There are a lot of thematic elements in Interstellar. The most obvious are the ideas of adventure and sense of advancement, but the more subtle elements pop up from time to time. Bravery contrasting with cowardice are introduced at the end of the first act of the movie and reintroduced at the start of the third act, portrayed through the astronauts risking their lives for a future not guaranteed to them or the ones they care for. At several moments a poem is recited; “Do Not Go Gentle Into the Night,” expressing the power of conviction for something you believe in.
Hans Zimmer returns to orchestrate the score for the film. The music is still dramatic and sweeping, but it strays away from the repetitive two-note “the hero is here” sound bites used throughout The Dark Knight Trilogy. I won’t go back and retroactively regrade my review for The Dark Knight Rises, but the more I’ve watched it the more I’ve realized that Zimmer seemed to be phoning in his performance. But in this film, the music complements the action on the screen instead of driving it.
This film is visually stunning to the point of inspiring awe. The locations were well-chosen for the search of hospitable planets in-film. The imagery of a black hole used prominently throughout the film was actually studied and theorized by Nolan in collaboration with NASA and the SpaceX program to ensure the most authentic representation possible. The A.I. programs were also very imaginative, appearing as moving monoliths not unlike the structure in 2001: A Space Odyssey.
To say that this film is star-studded is a significant understatement. Almost all of the actors in this movie are recognized with Golden Globe awards or Oscars. Matthew McConaughey is at the forefront, being in almost every scene. Anne Hathaway and Jessica Chastain get their fair share of screen time in the second and third acts of the movie. Michael Caine is a regular for Christopher Nolan, starring in six out of Nolan’s nine feature films. Several other great actors will also be on the screen, but for the sake of preserving the surprise I won’t divulge it here.
People who enjoy fantastical movies will initially be drawn to this movie. Nolan has made a name for himself by placing deep, thought-provoking messages into his movies. This will turn off some people who much prefer to use film to escape for a bit instead of critical analysis. I can say for certain that if science-fiction is of any interest, Interstellar is worth a watch.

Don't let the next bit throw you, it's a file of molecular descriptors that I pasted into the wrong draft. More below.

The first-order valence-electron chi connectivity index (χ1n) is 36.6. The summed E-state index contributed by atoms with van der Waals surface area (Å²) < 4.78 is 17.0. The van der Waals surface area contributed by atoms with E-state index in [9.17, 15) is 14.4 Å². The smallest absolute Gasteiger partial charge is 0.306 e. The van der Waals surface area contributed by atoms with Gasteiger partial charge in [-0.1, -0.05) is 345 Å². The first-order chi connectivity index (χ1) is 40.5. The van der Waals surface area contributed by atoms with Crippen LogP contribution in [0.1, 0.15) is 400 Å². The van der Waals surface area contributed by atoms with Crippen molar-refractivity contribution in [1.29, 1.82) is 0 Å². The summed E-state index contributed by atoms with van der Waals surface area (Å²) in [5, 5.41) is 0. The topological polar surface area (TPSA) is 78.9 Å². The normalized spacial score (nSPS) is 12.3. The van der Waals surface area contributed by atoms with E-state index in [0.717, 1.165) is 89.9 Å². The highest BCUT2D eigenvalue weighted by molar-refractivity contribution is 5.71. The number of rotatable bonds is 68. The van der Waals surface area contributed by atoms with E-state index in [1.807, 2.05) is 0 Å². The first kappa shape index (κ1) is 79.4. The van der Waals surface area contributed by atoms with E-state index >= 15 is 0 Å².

Post Movie Thought
Oh man, where to start? The movie is pretty well paced for how long it is, clocking in at 2 hours and 49 minutes. There’s a lot of stuff to take in, both visually and intellectually. There are a handful of twists, turns, and interrupted speeches. The antagonist of the film isn’t as clear cut as a typical movie. Admittedly, there is one moment that is touched on in the first act that isn’t addressed in the next, in relation to traveling though the black hole. The moment may not even be recognized or acknowledged to an escapist movie-goer, but for others it’s likely to catch a train of thought. Looking past it, though, the film is mostly consistent and beautiful.
Shown His Work
It’s been noted that Christopher Nolan went to great lengths to understand astrophysics and the study of black holes. He went so far as to collaborate with one or more astrophysicists on what a black hole would look like, creating the visual template for the movie. While not exactly an original idea, the film is not an adaptation of a short novel and that’s a breath of fresh air in my book. With no adaptation, the work is allowed to be more flexible, and it was brilliantly pulled off.